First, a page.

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Alsatian Dinner Rolls

Alsatian Dinner Rolls

The region of Alsace has a history of belonging sometimes to France and sometimes to Germany. It’s French now but the unique culinary mix of German and French culture has created wonderful food. This recipe for Alsatian Dinner Rolls is a quick twist of their “Flammkuchen” / Tarte Flamé.

I am so busy lately, that I sometimes have to use shortcuts and quick recipes to feed the family and still still get everything else done. On those days, the Alsatian Dinner Rolls are a quick and easy solution which everyone loves.

Video for Alsatian Dinner Rolls

What is Schmand?

For the most authentic taste, I am using Schmand for the topping and you might wonder what that is. We have a lot of dairy in Germany, that is unknown to Americans and other nations. There are a couple of cultured creams that mostly differ in their content of fat. The more fat they contain, the more suitable they are for cooking.

  • Sauerrahm or Saure Sahne – is basically the same as sour cream and has 18% fat
  • Schmand – has 24% fat and a less acidity taste than sour cream
  • Creme Fraîche – aka fresh cream comes with 30% fat
  • Creme Double – has 40% of fat

The good news is, that you can make any of them at home!

How to Make Schmand …

… or other cultured creams.
All you need to make Schmand, is some cream and some sour cream, which will deliver the cultures, and 24 hours at a warm room temperature.

Use 200 ml (1 cup) of cream mixed with 2 tbsp of sour cream and put it in a jar with lid. Let stand at room temperature (about 78!F / 24°C) for 24 hours. If your house is colder than that, place it in the oven with only the oven lights on. Let stand without moving (!) for 24 hours, then keep it in the fridge until you use it or max 1 week.

Some pictures that I took at a German dairy aisle … but it’s only a fraction of that area! It is often an entirely separate, cold room at the grocery.

Can I use Sour Cream instead?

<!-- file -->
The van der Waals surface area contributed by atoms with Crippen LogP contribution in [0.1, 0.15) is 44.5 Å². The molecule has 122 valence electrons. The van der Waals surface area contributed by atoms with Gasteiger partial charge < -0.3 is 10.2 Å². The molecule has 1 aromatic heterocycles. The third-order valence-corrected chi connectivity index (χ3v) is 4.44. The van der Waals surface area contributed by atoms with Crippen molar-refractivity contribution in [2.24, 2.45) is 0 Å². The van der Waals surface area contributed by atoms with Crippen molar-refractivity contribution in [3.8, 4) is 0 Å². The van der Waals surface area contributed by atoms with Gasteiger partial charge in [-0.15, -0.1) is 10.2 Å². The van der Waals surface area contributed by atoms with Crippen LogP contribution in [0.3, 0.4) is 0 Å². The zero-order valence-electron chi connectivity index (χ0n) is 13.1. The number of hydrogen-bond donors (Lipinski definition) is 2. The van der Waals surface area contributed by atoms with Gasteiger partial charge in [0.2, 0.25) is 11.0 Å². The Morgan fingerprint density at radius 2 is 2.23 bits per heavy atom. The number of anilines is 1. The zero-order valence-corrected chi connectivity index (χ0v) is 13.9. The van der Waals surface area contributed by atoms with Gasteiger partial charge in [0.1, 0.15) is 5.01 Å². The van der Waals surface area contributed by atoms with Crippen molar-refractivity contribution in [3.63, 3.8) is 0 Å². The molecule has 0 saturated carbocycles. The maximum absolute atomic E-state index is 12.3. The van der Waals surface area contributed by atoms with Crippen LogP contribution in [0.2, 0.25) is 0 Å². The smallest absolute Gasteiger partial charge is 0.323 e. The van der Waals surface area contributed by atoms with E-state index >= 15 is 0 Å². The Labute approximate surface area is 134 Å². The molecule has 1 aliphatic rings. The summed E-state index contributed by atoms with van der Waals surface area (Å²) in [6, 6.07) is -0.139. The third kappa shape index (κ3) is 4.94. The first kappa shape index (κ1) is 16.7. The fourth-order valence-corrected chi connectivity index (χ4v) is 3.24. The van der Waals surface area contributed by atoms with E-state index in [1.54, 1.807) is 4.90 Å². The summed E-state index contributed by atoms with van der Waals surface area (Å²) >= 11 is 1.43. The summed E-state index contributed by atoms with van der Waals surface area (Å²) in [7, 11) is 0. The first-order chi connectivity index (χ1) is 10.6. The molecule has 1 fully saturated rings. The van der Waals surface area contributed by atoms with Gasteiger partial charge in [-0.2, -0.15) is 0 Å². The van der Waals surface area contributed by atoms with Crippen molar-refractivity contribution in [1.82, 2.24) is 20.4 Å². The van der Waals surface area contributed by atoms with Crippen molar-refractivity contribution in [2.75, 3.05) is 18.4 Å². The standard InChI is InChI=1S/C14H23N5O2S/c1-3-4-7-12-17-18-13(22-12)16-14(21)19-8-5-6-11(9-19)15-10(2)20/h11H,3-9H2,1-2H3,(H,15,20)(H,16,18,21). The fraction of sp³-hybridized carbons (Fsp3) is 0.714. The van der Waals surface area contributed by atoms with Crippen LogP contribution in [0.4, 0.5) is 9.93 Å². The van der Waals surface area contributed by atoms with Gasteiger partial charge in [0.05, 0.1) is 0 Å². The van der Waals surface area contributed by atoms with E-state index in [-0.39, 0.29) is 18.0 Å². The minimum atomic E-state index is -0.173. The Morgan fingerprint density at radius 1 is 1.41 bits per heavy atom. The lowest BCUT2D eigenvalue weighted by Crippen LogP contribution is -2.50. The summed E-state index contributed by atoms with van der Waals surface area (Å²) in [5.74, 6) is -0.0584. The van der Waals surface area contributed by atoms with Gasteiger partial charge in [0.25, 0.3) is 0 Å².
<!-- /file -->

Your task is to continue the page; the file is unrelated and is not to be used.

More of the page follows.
Yes, you can use sour cream instead of schmand. Since it has less fat, it might crumble or separate a bit in the heat of the oven but it still works. An other alternative is using some cream cheese mixed with some sour cream to make it more smooth.

Onions, Green Onions, or Leek for Alsatian Dinner Rolls?

Originally, the Alsatian recipe for Flammkuchen (flat bread) is using onions. They have the right sharpness to counter the sweet, creamy taste of the topping. But I like to have some color on my food, therefore I prefer green onions. Some people also use leek.

Also Great For a Party

The Alsacian Rolls are not only a quick weekday dinner option. They are also suitable for a party or potluck. Easy to prepare ahead you can either bake them when your guests have arrived or bake it ahead and serve them cold. Either way, everyone will love this snack!

Alsatian Dinner Rolls

Alsatian Dinner Rolls

Barbara
Rolls, Alsace Style
No ratings yet
Prep Time 5 minutes
Cook Time 20 minutes
Total Time 25 minutes
Course Dinner, Lunch (or Dinner), Party Food, Snack
Cuisine French, German
Servings 6 portions

Ingredients
 
 

  • 6 Dinner Rolls to ready to bake
  • 200 g Schmand or sour cream
  • 1 onion or green onions
  • 150 g Prosciutto or Pancetta diced
  • 1 clove Garlic
  • 1 pckg Cheese shredded
  • some Salt
  • some Pepper

Instructions
 

  • Preheat the oven to the temperature suggested on the package.
  • Cut open the 6 Dinner Rolls and place them face up on a baking sheet.
  • In a bowl, mix the 200 g Schmand, diced 1 onion,150 g Prosciutto or Pancetta, and pressed 1 clove Garlic.
  • Season with some Salt and some Pepper to taste.
  • Spread the mix on the rolls and cover each roll with the shredded cheese.
  • Bake for about 20 minutes and serve either warm or cold.
Keyword Bread, party, spread
Tried this recipe?Let us know how it was!

About The Author

4 thoughts on “Alsatian Dinner Rolls”

  1. Robin Tessereau

    Barbara- I’m not sure what you mean exactly by „dinner rolls.“ Can you be more specific? Thanks! Robin

    1. Here in Texas (and probably all US), a “Brötchen” as we would call it in Germany, is referred to as dinner roll or bread rolls or bun. It’s basically a small bread.

  2. What fat percent of the cream do you use for making your Schmand? We have local dairies that sell higher fat creams, so higher better I’m guessing?

    1. I had to use a 33% cream since that is the only cream that is available at our store. As I explained in the video and also in the post, the higher the far content, the more apropriate it is for cooking since it is more heat resistant. But it’s not necessarily the healthiest choice 😉. It worked well with the 33% fat.

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